9. I'm fascinated by the story of the Occupy movement, and The Occupiers* is a very readable account of how Occupy Wall Street and its subsequent off-shoots came about, with firsthand accounts from activists and written by an author who was on the ground throughout the autumn of 2011. Gould-Wartofsky does a good job of setting the protests within the global context of protest and activism that marked the beginning of this decade.

10. The Worrier's Guide To Life is packed with Gemma Correll's trademark wit and fun illustrations. It'd make the perfect book to give as a gift.

11. Style Me Vintage: Home makes a perfect reference book for anyone wanting to update their home using vintage looks. The lists of what to look out for will come in handy when thrifting, and the author kept a thankfully judgement-free attitude to those who mix vintage pieces with modern reproductions. I particularly liked the chapters on 1940s and 1950s home style and took away lots of ideas to use in my own house.

* These books were kindly provided for review by the publishers via Netgalley,  but all opinions are entirely my own.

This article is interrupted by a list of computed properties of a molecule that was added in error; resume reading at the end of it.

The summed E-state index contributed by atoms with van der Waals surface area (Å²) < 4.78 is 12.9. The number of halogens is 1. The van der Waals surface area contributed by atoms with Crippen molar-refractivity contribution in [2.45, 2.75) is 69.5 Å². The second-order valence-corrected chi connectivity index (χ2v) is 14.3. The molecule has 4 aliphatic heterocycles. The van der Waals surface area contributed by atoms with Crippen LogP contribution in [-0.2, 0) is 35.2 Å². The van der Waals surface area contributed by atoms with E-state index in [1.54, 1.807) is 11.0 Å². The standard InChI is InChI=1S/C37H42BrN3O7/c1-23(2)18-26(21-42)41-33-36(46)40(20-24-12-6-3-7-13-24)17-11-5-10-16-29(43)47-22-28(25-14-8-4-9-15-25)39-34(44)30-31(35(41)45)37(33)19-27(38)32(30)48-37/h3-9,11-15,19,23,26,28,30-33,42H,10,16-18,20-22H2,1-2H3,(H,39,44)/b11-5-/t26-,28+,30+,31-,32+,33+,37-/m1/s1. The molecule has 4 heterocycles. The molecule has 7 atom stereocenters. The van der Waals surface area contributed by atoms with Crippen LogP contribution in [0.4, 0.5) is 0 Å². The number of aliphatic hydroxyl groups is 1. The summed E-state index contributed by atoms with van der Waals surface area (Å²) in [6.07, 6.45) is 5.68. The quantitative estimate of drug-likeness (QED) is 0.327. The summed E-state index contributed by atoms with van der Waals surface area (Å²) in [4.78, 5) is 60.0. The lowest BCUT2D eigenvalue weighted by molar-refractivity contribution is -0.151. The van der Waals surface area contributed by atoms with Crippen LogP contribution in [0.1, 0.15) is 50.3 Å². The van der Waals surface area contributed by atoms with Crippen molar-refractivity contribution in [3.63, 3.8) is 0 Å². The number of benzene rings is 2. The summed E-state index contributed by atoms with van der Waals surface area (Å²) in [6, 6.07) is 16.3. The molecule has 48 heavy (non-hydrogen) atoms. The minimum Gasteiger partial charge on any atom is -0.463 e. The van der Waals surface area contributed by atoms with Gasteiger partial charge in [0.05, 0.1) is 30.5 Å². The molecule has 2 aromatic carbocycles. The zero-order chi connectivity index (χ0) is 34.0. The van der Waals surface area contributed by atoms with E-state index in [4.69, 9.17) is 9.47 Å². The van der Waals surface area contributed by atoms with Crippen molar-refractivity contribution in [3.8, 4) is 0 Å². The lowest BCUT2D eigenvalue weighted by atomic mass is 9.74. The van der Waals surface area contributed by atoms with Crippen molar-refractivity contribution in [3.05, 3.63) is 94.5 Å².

Note: I do not use affiliate links in these posts, I just like to provide a non-Amazon source.


  1. I'm really interested in the book on the Occupy movement and I Was Told There Would be Cake might make my summer airplane reading list. Thanks for the recommendations (as always)

  2. I Was Told... would be perfect airplane reading - easy to dip in and out of but also absorbing. For a slightly less academic book about the Occupy movement I'd recommend Occupy: Scenes from Occupied America, which is a great read and covers most of the same ground as the one I mentioned here, but lots cheaper!

  3. I've added Bodies of Light and Love Hurts to my 'to read' list, and I've been meaning to read Vivian Versus the Apocalypse for ages! Thanks for the reading inspiration! :)

  4. I've just finished the first book that I ordered after reading an excerpt in Love Hurts and it was great! Got another two from the library to get through. I was kind of annoyed when I realised that it wasn't entirely short stories, but actually it's been a great way to be introduced to new authors.

  5. Oooh, some great interesting books here! I liked that Georgette Heyer book but like you, I think its not a patch on Agatha Christie! I prefer her Regency romances!
    I like the sound of the cake one. I've enjoyed reading during the holidays but trying to make myself read something different is hard- too much the same!!!x

  6. I've heard of Sloane Crosley's book before and thought it sounded good - I'll have to finally get round to buying it! Have you read Is Everyone Hanging Out Without Me by Mindy Kaling? I'm guessing you'd like it. SO FUNNY.

  7. p.s. you must have reading super powers. It's the only explanation for 11 books in 13 days!

  8. I did have a fortnight off, so I was managing to pack in lots and lots of reading time - probably about six hours a day?

  9. I haven't but will put it on my library request list!